Prevalence of musculoskeletal pain among gynecologic surgeons and assessment of ergonomic risk factors in the operating room environment
Quality Improvement & Outcomes
We have completed a meta-analysis and national survey examining the prevalence of work related musculoskeletal disorders (MSK) amongst gynecologic surgeons. We found a very significant burden of MSK disorders, leading to disability, time off work, and impact on surgeon well-being. Multiple contributors have been identified, including: ergonomic set up in the OR, lack of education, and work culture.
We are currently working to translate our findings to create a safer OR environment for surgeons, leading to improved health, career longevity, and workplace satisfaction of surgical team members. We aim to develop an educational platform and effective intervention strategies that can be adopted by any institution to improve the ergonomics in their OR, and decrease work related MSK disorders.
Objective: (1) To systematically review the global prevalence of MSK symptoms among gynecologic surgeons. (2) To determine the prevalence and burden of MSK symptoms among gynecologic surgeons in Canada, and identify risk factors for developing these symptoms.
Methods: (1)Sources included Embase, MEDLINE, PubMed, CINAHL, Web of Science Core Collection, Cochrane Central Register of Controlled Clinical Trials, and Google Scholar, between 1980 and 2022. (2) A cross sectional survey was administered to practicing gynecologic surgeons in Canada. The primary outcome was MSK pain prevalence. Multivariable logistics regression was performed to identify factors associated with severe symptom burden.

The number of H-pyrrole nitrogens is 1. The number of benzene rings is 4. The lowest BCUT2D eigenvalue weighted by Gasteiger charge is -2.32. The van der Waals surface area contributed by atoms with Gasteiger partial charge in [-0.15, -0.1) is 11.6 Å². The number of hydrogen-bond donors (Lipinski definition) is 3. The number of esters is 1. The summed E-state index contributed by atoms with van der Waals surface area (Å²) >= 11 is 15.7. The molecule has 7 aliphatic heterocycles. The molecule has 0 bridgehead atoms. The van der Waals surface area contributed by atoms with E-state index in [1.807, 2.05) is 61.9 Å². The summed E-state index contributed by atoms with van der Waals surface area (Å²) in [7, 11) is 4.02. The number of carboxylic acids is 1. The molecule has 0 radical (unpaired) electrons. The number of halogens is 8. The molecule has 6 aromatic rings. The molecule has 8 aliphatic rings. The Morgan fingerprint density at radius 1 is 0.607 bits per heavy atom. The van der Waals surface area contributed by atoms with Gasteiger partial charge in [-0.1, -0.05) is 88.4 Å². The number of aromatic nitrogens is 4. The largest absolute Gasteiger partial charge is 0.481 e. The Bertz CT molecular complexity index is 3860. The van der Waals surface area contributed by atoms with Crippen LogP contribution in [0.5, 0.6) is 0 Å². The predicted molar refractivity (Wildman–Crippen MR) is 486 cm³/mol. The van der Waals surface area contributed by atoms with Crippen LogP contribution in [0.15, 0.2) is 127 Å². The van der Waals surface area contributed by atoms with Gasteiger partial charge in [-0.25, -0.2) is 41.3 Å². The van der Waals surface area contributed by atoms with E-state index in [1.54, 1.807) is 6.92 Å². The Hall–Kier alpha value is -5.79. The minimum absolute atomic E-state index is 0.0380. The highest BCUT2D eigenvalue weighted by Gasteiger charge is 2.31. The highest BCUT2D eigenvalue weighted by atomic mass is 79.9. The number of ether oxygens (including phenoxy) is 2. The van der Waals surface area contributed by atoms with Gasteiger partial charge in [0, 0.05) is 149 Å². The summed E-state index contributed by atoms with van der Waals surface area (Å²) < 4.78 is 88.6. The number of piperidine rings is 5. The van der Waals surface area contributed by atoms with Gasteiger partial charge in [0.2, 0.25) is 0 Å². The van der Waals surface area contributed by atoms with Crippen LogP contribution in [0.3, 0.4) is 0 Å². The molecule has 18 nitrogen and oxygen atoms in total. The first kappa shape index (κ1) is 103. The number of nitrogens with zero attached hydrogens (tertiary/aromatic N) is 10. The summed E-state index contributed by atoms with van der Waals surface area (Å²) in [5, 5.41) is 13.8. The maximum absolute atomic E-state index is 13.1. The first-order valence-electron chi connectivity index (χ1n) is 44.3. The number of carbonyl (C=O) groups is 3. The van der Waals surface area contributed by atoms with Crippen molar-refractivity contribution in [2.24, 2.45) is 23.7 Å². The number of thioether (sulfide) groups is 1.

Results: (1) In a pooled sample of 1619 surgeons, from 12 studies, the estimated prevalence of musculoskeletal symptoms was 82% (95% confidence interval [CI], 70%-89%; I2 , 92%). Female sex was a risk factor, as identified by a pooled odds ratio of 4.64 (95% CI, 2.63-8.19; I2 , 0%) compared with male surgeons. Among surgeons who reported musculoskeletal symptoms, 30% (95% CI, 14%-52%; I2 , 95%) sought treatment and 3% (95% CI, 2%-6%; I2 , 0%) required work hour modifications.
(2) The survey received 254 complete responses. The prevalence of work-related MSK symptoms among survey participants was 92.1% (234/254). The most common symptoms experienced were pain, stiffness, muscle fatigue, and numbness/tingling, respectively. The most common body regions affected were the neck, lower back, and right shoulder. Overall, 48% of survey participants had a severe burden of MSK symptoms and 44% a mild or moderate burden. The odds of female surgeons experiencing severe symptom burden were significantly greater than male surgeons (aOR)2.62, 95% CI 1.26, 5.43). Age > 40 years (aOR0.44, 95% CI 0.25, 0.78) and greater perceived fitness level (aOR 0.70, 95% CI 0.53, 0.93) significantly reduced one’s odds of severe symptom burden.
Conclusion: This study underlines the high prevalence and burden of MSK symptoms among Canadian gynecologic surgeons, as well as globally. Risk and protective factors for severe symptom burden were identified. Our current work is focused on real life ergonomic performance in surgeons in order to develop effective interventional strategies to mitigate this risk.
Wu L, Liu S, Lommen J, Pudwell J, Pelland L, Bougie O. Prevalence of musculoskeletal pain among gynecologic surgeons performing laparoscopic procedures: A systematic review and meta-analysis. Int J Gynaecol Obstet. 2023;161(1):151-158. doi:10.1002/ijgo.14518